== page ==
For many New York residents, this time of the year is known as tax time. People should have received tax documents from employers and are getting prepared to file their taxes. Many New Yorkers look forward to this time because they are owed a tax refund by the state or federal governments. This money can then be used by consumers for whatever they want.
However, for others this time of year is a time of stress and anxiety when they determine that they actually owe taxes. Tax liability can be an added burden when people are already struggling to make ends meet and pay all their bills. These individuals may be looking for debt relief, not only from their taxes but also from other liabilities.
For some personal bankruptcy can be the answer to their financial problems. Through Chapter 13 or Chapter 7 bankruptcy, people are able to discharge debts and start anew. However, not all debts are dischargeable. Some debts will stay with a person despite a bankruptcy – including certain tax obligations.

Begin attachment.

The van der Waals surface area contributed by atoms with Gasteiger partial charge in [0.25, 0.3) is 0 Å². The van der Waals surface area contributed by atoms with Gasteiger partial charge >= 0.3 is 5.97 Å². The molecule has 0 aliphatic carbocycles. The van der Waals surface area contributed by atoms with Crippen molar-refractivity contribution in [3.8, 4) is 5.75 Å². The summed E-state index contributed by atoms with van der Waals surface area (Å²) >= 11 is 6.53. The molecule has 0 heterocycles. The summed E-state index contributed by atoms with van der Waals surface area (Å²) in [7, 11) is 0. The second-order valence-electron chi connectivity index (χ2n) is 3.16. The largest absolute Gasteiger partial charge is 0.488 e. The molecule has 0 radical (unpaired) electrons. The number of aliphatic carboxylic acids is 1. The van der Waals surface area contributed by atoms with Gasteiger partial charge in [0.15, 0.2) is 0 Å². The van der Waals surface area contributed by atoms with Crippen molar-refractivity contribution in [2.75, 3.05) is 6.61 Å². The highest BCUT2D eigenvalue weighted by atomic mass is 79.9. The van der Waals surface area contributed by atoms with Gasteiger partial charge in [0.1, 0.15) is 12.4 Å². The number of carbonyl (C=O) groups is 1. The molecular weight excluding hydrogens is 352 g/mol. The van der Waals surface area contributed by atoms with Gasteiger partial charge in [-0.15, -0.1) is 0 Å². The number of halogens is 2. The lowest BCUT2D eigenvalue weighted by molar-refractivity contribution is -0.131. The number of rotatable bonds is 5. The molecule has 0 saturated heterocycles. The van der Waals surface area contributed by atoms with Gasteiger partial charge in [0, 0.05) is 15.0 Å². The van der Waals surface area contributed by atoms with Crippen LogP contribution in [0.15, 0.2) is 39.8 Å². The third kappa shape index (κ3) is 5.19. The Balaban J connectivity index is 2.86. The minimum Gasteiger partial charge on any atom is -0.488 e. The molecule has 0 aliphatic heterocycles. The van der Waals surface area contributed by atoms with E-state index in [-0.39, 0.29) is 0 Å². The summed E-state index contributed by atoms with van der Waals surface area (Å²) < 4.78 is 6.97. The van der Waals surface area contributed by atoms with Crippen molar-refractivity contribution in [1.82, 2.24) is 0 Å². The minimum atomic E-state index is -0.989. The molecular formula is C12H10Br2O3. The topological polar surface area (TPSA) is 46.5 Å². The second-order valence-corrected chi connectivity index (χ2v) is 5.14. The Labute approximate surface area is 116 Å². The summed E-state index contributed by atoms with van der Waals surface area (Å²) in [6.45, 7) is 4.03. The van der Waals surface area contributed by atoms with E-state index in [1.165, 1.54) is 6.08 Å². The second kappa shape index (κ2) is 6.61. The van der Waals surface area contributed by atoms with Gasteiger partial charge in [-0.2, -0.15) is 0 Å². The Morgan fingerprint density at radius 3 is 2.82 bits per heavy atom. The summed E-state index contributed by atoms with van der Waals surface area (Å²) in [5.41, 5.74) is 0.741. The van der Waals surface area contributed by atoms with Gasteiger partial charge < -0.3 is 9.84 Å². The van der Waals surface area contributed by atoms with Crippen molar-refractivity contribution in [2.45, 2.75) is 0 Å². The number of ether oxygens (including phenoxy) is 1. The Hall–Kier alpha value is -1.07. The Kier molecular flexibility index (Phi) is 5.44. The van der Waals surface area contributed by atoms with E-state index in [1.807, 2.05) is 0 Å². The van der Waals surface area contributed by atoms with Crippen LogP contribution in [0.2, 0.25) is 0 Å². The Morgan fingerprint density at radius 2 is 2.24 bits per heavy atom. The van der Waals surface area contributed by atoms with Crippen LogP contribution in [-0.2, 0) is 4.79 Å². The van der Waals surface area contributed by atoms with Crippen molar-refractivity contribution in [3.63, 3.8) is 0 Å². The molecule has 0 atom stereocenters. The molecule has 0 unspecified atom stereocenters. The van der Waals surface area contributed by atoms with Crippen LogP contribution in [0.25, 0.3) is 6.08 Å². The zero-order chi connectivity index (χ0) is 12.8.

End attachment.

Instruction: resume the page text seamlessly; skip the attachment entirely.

Generally, tax debt is only dischargeable if the tax payer has not engaged in fraud, if the return was not fraudulent, the tax filing is more than three years old and filed at least two years ago. The tax debt must also be at least 240 days old. Therefore, more recent tax debt may not be forgiven during a bankruptcy. Furthermore, other types of tax debt – like payroll taxes – may never be discharged.
Tax rules and personal bankruptcy can be complicated. People need to make sure they understand how a bankruptcy will affect their taxes before filing and therefore make the best decision for their situation.
Source: The Herald, “Bankruptcy and tax liability,” Barry Dolowich, March 4, 2014